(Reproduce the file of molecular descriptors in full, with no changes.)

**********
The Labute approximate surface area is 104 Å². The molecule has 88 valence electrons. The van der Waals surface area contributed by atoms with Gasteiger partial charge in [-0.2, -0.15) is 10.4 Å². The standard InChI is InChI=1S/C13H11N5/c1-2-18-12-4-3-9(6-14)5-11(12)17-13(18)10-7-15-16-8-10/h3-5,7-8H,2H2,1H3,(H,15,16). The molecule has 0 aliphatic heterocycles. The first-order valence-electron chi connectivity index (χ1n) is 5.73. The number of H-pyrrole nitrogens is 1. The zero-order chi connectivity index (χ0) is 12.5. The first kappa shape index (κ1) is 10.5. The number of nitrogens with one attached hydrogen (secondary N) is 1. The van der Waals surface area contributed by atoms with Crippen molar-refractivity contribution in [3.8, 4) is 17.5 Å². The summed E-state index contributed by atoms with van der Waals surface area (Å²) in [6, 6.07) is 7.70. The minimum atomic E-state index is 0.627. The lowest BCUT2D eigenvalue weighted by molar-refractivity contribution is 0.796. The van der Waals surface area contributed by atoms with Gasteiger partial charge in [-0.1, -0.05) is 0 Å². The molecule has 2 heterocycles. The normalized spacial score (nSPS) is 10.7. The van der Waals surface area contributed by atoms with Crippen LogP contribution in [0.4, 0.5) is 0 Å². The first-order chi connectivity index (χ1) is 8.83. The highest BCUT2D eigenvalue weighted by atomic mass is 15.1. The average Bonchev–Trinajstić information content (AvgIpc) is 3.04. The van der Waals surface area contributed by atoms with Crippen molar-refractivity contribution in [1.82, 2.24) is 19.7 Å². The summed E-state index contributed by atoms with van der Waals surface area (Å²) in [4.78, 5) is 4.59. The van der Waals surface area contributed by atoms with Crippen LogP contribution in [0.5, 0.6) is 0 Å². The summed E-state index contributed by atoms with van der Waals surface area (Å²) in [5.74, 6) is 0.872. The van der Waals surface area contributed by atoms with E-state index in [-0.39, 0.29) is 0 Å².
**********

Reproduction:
The Labute approximate surface area is 104 Å². The molecule has 88 valence electrons. The van der Waals surface area contributed by atoms with Gasteiger partial charge in [-0.2, -0.15) is 10.4 Å². The standard InChI is InChI=1S/C13H11N5/c1-2-18-12-4-3-9(6-14)5-11(12)17-13(18)10-7-15-16-8-10/h3-5,7-8H,2H2,1H3,(H,15,16). The molecule has 0 aliphatic heterocycles. The first-order valence-electron chi connectivity index (χ1n) is 5.73. The number of H-pyrrole nitrogens is 1. The zero-order chi connectivity index (χ0) is 12.5. The first kappa shape index (κ1) is 10.5. The number of nitrogens with one attached hydrogen (secondary N) is 1. The van der Waals surface area contributed by atoms with Crippen molar-refractivity contribution in [3.8, 4) is 17.5 Å². The summed E-state index contributed by atoms with van der Waals surface area (Å²) in [6, 6.07) is 7.70. The minimum atomic E-state index is 0.627. The lowest BCUT2D eigenvalue weighted by molar-refractivity contribution is 0.796. The van der Waals surface area contributed by atoms with Gasteiger partial charge in [-0.1, -0.05) is 0 Å². The molecule has 2 heterocycles. The normalized spacial score (nSPS) is 10.7. The van der Waals surface area contributed by atoms with Crippen LogP contribution in [0.4, 0.5) is 0 Å². The first-order chi connectivity index (χ1) is 8.83. The highest BCUT2D eigenvalue weighted by atomic mass is 15.1. The average Bonchev–Trinajstić information content (AvgIpc) is 3.04. The van der Waals surface area contributed by atoms with Crippen molar-refractivity contribution in [1.82, 2.24) is 19.7 Å². The summed E-state index contributed by atoms with van der Waals surface area (Å²) in [4.78, 5) is 4.59. The van der Waals surface area contributed by atoms with Crippen LogP contribution in [0.5, 0.6) is 0 Å². The summed E-state index contributed by atoms with van der Waals surface area (Å²) in [5.74, 6) is 0.872. The van der Waals surface area contributed by atoms with E-state index in [-0.39, 0.29) is 0 Å².